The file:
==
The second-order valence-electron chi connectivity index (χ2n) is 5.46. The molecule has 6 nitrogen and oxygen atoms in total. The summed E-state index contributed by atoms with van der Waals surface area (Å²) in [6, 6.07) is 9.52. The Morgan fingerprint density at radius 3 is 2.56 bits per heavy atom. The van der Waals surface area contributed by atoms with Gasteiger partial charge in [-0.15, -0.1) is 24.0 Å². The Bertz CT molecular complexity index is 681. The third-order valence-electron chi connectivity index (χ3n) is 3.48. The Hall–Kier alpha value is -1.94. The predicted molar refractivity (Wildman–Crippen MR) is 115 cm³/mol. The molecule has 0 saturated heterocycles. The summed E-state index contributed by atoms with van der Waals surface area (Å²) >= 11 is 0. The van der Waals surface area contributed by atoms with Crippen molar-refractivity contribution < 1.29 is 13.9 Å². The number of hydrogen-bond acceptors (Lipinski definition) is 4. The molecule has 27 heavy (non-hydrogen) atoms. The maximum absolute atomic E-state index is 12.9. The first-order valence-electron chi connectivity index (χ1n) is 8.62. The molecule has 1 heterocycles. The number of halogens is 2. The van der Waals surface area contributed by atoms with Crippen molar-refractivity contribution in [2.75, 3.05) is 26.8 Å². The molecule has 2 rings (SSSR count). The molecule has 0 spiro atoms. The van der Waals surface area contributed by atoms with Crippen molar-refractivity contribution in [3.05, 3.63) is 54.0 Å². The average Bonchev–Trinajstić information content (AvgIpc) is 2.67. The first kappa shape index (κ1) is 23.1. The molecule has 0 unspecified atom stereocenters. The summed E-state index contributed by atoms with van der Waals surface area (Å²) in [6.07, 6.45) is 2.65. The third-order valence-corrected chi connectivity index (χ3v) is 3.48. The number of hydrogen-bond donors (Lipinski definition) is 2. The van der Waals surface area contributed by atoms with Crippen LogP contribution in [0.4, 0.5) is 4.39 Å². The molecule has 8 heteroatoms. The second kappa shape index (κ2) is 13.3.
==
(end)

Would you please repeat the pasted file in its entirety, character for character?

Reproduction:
The second-order valence-electron chi connectivity index (χ2n) is 5.46. The molecule has 6 nitrogen and oxygen atoms in total. The summed E-state index contributed by atoms with van der Waals surface area (Å²) in [6, 6.07) is 9.52. The Morgan fingerprint density at radius 3 is 2.56 bits per heavy atom. The van der Waals surface area contributed by atoms with Gasteiger partial charge in [-0.15, -0.1) is 24.0 Å². The Bertz CT molecular complexity index is 681. The third-order valence-electron chi connectivity index (χ3n) is 3.48. The Hall–Kier alpha value is -1.94. The predicted molar refractivity (Wildman–Crippen MR) is 115 cm³/mol. The molecule has 0 saturated heterocycles. The summed E-state index contributed by atoms with van der Waals surface area (Å²) >= 11 is 0. The van der Waals surface area contributed by atoms with Crippen molar-refractivity contribution < 1.29 is 13.9 Å². The number of hydrogen-bond acceptors (Lipinski definition) is 4. The molecule has 27 heavy (non-hydrogen) atoms. The maximum absolute atomic E-state index is 12.9. The first-order valence-electron chi connectivity index (χ1n) is 8.62. The molecule has 1 heterocycles. The number of halogens is 2. The van der Waals surface area contributed by atoms with Crippen molar-refractivity contribution in [2.75, 3.05) is 26.8 Å². The molecule has 2 rings (SSSR count). The molecule has 0 spiro atoms. The van der Waals surface area contributed by atoms with Crippen molar-refractivity contribution in [3.05, 3.63) is 54.0 Å². The average Bonchev–Trinajstić information content (AvgIpc) is 2.67. The first kappa shape index (κ1) is 23.1. The molecule has 0 unspecified atom stereocenters. The summed E-state index contributed by atoms with van der Waals surface area (Å²) in [6.07, 6.45) is 2.65. The third-order valence-corrected chi connectivity index (χ3v) is 3.48. The number of hydrogen-bond donors (Lipinski definition) is 2. The van der Waals surface area contributed by atoms with Crippen LogP contribution in [0.4, 0.5) is 4.39 Å². The molecule has 8 heteroatoms. The second kappa shape index (κ2) is 13.3.